If you want your purse to have a softer feel just add a tiny bit of thin batting to it using a bit of glue before you glue your fabric in place. You can put glue directly on the sides of the binder clips…and it stays put!

WARNING: These are addictive! Office supplies will not be safe!
Have fun creating!

Gina Gagnon http://www.lonewolf

Thursday, November 19, 2009

Mini Gifts for Non-Miniaturists

Marjorie Wannamaker wrote:

I would like to share with you two of the three hutches I made as gifts for my quilting buddies. They know I make miniatures and I decided for our Christmas exchange gifts that I would share my love of minis with them tying in quilting with the accessories put into the hutches.
I started with the wooden $1 hutches that Michaels sells. I stained them instead of painting to save time. I wondered if the glue spots would show up but not many did.
As you can see, I did each hutch a little differently, trying to match personalities and likes to each one. Different colors, themes, etc. I made the iron and scissors pink in honor of one of the gals who fought breast cancer last year and won.

The Christmas plates are Chrysnbon with paper printies glued on and then sprayed with gloss sealer. The Candle is a large white straw glued to a bell-shaped base, some Grrrrip glue dabbed in the top and a piece of black thread stuck into glue for wick. I also dribbled a little glue down over the side to look like melted wax. Doesn't show up in pic, but it's there. The Sleigh card holder I made using index card and wire. The cards in the sleigh are printies.

The Basket of quilting notions I made using perforated paper, a small square of used hankie for the drape and misc paper, index card, and printies to make the accessories. The little Christmas trees are tiny sissal trees from Michaels covered with beads and fly tying tinsel. They were too tall so I cut off the round wooden bases, shortened the trunk and glued the bottom of the tree to a round of index card for stability and ease in gluing in place.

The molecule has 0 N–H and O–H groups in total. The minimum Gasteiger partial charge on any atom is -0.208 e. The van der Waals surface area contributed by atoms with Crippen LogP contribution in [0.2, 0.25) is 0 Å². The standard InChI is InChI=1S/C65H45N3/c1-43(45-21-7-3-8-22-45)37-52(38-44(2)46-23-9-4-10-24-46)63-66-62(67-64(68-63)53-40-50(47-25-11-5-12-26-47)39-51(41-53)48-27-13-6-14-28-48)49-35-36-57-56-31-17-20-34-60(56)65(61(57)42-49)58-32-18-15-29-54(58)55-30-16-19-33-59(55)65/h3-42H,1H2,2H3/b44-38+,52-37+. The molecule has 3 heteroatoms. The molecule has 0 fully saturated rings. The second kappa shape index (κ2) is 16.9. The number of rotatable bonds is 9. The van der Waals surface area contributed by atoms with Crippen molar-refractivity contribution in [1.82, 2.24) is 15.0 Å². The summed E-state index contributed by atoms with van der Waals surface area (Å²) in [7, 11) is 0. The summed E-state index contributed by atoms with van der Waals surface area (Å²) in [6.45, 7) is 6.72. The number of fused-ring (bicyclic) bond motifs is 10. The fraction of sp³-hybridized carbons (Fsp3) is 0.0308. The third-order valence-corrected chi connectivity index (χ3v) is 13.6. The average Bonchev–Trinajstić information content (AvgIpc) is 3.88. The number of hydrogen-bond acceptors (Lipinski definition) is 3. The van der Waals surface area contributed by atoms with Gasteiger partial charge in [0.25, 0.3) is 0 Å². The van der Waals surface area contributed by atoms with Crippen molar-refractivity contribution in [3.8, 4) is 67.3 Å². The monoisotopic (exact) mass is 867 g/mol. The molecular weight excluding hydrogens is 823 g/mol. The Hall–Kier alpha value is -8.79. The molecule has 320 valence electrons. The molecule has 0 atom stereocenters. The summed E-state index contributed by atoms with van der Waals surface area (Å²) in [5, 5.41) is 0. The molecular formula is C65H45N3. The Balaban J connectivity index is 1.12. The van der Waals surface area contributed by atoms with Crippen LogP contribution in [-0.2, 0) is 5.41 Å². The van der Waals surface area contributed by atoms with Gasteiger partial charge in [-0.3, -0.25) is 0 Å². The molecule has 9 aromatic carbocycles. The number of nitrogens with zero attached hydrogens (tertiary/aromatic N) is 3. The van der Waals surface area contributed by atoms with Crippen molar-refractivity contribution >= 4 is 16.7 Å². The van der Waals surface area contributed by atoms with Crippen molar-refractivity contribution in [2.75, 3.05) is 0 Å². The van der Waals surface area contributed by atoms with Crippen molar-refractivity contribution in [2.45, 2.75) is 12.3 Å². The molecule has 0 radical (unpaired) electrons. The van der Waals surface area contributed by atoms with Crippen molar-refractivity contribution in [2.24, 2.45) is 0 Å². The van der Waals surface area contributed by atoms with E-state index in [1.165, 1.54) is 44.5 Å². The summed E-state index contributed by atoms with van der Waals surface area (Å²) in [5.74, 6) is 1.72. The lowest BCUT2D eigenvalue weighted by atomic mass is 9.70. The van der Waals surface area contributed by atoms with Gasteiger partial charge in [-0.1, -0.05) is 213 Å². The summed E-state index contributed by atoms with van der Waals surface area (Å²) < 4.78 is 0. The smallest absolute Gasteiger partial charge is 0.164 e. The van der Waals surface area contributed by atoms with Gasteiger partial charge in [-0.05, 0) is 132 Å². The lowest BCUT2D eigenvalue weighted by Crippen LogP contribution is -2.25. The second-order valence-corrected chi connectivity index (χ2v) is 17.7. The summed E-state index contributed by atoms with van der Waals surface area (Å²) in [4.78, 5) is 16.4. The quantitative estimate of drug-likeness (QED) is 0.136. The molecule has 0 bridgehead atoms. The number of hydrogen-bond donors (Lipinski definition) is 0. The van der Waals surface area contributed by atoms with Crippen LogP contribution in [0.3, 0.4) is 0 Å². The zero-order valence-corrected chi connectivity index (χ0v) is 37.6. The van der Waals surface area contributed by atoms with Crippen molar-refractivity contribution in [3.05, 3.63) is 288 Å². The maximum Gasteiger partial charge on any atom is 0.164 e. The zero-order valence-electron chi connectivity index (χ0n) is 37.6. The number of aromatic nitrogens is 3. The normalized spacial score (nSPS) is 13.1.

The Christmas Stocking was a picture from a magazine printed onto fabric using my ink jet printer and one of the commercial fabric printable sheets. I spaced them far enough apart so that I could fold them in half on the fabric after printing and glue the edges together so that Santa can deposit his gifts. Then I put tiny lace around the tops with two holly leaves and a few red "berries" using no-hole beads.
For the Bolts of fabric I folded a piece of fabric wrong sides together and wrapped it around a piece of index card. The Batting is made from some heavy flannel, with a printie label I made wrapped inside a clear baggie (light weight sandwich type). Tacky or Grrrip glue will adhere the plastic - just be patient for it to dry.

The poinsettia plants were made using a pattern from a Nutshell News magazine from the 1980's. I had forgotten how long it takes to cut out 42 petals and six leaves per plant. LOL To say nothing of putting the flower together. Again, patience for glue to dry.

Wednesday, November 18, 2009

Hairy Kiwi!

Chris in Canada wrote:
This is not my idea, but was shared with a local mini-group (now sadly defunct) by a talented group member.